For Abby O’Neill, those “new plans” mean some big changes in her life, like living in a rented house with her mother and Mr. Stenner, the man her mother plans to marry as soon as a couple of divorces are out of the way. And like seeing her real father only on weekends. The trouble is, Abby still loves her real father, and she is growing to love Mr. Stenner, who is alternately the villain and the hero of her life. But how can she love one without betraying the other?
In his first important novel for young readers, Evan Hunter portrays the traumas and triumphs of a child caught in the middle of a divorce. With tenderness, insight, and humor, he shows that change is a part of life, and that accepting change is what life is all about.
Carmine Canucci (“Ganooch” to his friends) was a retired soft-drinks magnate with a nice estate in Larchmont and influence in, well, certain circles. Which was precisely why Nanny Poole, the English governess he had hired to look after his ten-year-old son, had no desire to let him know that little Lewis had been kidnaped. Since he was vacationing on Capri at the time, it wouldn’t be too hard to keep him in the dark. Provided, of course, the kid returned, safe and sound, before his parents did. So she asked Benny Napkins, who used to be very big in linens and garbage, to help raise the $50,000 ransom — a search that sets off the funniest and most unlikely chain of events since the mob went “respectable.”
In this new novel, Evan Hunter conducts a merry romp through the labyrinth of disorganized crime. There’s Cockeye Di Strabismo, the cross-eyed counterfeiter; Dominick the Guru, the hippie housebreaker; Bloomingdales, the fence (not to be confused with the department store); Snitch Delatore, the well-known informer; and many others, all introduced in Hunter’s peerless prose (not to mention pictures, too).
The zany plot revolves around a kidnaper who composes his ransom notes from the impenetrable wisdom of two leading critics, and it careens wildly into complications like a legitimate illegitimate deal that injects a few extra packages of $50,000 cash into the picture, a rudely interrupted poker game, and a Spiro Agnew watch.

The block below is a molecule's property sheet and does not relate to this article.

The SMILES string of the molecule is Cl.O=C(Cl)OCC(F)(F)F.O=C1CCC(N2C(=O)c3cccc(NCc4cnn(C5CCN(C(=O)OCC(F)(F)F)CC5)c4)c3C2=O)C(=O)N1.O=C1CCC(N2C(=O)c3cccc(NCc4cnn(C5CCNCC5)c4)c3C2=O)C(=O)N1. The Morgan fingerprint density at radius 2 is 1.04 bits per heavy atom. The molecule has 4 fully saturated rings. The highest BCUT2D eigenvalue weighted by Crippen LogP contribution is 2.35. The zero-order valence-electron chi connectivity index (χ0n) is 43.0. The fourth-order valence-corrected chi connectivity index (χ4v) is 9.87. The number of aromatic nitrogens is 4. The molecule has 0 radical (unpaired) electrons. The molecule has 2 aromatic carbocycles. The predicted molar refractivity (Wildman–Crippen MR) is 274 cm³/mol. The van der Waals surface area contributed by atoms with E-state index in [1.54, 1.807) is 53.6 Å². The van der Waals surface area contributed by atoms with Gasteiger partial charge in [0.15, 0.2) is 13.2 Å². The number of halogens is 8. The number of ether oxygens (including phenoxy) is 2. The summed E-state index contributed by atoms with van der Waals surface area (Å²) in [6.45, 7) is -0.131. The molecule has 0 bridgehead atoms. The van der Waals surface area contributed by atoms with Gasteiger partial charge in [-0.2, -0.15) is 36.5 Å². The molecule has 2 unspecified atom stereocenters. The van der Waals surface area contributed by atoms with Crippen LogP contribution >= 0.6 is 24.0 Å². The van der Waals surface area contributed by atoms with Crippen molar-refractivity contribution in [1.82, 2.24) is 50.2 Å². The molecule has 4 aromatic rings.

Ignazio Silvio Di Palermo was born in an Italian neighborhood in New York’s East Harlem in 1926. He was born blind but was raised in a close, vivid, lusty world bounded by his grandfather’s love, his mother’s volatility, his huge array of relatives, weekly feasts, discovery of girls, the exhilaration of music and his great talent leading to a briefly idolized jazz career.
Americas most celebrated murder case springs to astonishing and blazing life in the new novel by one of Americas premier storytellers. And the most famous quatrain in American folklore takes on an unexpected and surprising twist as. step by mesmerizing step, a portrait of a notorious woman unfolds with shocking clarity.
In recreating the events of that fateful day. August 4. 1892. in Fall River. Massachusetts, and the extraordinary circumstances which led up to them. Evan Hunter spins a breathtakingly imaginative tale of an enigmatic spinster whose secret life would eventually force her to the ultimate confrontation with her stepmother and father.
Here is Lizzie Borden freed of history and legend — a full-bodied woman of hot blood and passion. fighting against her prim New England upbringing. surrendering to the late-Victorian hedonism of London. Paris and the Riviera, yet fated to live out her meager life in a placid Massachusetts town.
Seething with frustration and rage, a prisoner of her appetites, Lizzie Borden finally, on that hot August day... but how and why she was led into her uncompromising acts is at the heart of this enthralling, suspenseful work of the imagination.
Alternating the actual inquest and trial of Lizzie Borden with an account of her head-spinning, seductive trip to Europe. Evan Hunter port rays with a master craftsmans art the agony of a passionate woman, the depths of a murdering heart.
Hadley, the rattlesnake-toting patriarch who took his comfort where he found it — in the Bible, the bottle or the bed... Minerva, the lusty, stubborn woman he loved, shepherding her young through the harsh realities of the way west and the terrifying passions in their own hearts... Will, the brawling, hard-drinking sinner who sought salvation in the arms of a savage... Bobbo and Gideon, boys at the start of a journey, blood-stained men at the end... Bonnie Sue, too young to love, too ripe not to; a child forced to womanhood in the wilderness... Annabel, the youngest, whose quiet courage was tested in an act of unspeakable savagery. The Chisholms — a family as raw and unyielding as the soil of Virginia they left behind; as wild and enduring as the dream they pursued across the American continent.
The way it all worked out was that Mullaney finally figured he had to take the big gamble; he’d never get rich selling encyclopedias. Consequently, he left his wife and went off to make a killing at cards, horses, dice — you name it. But here he is at the end of the year with a single subway token in his pocket and the hottest, sure-thing tip he’s ever heard on the second race at Aqueduct...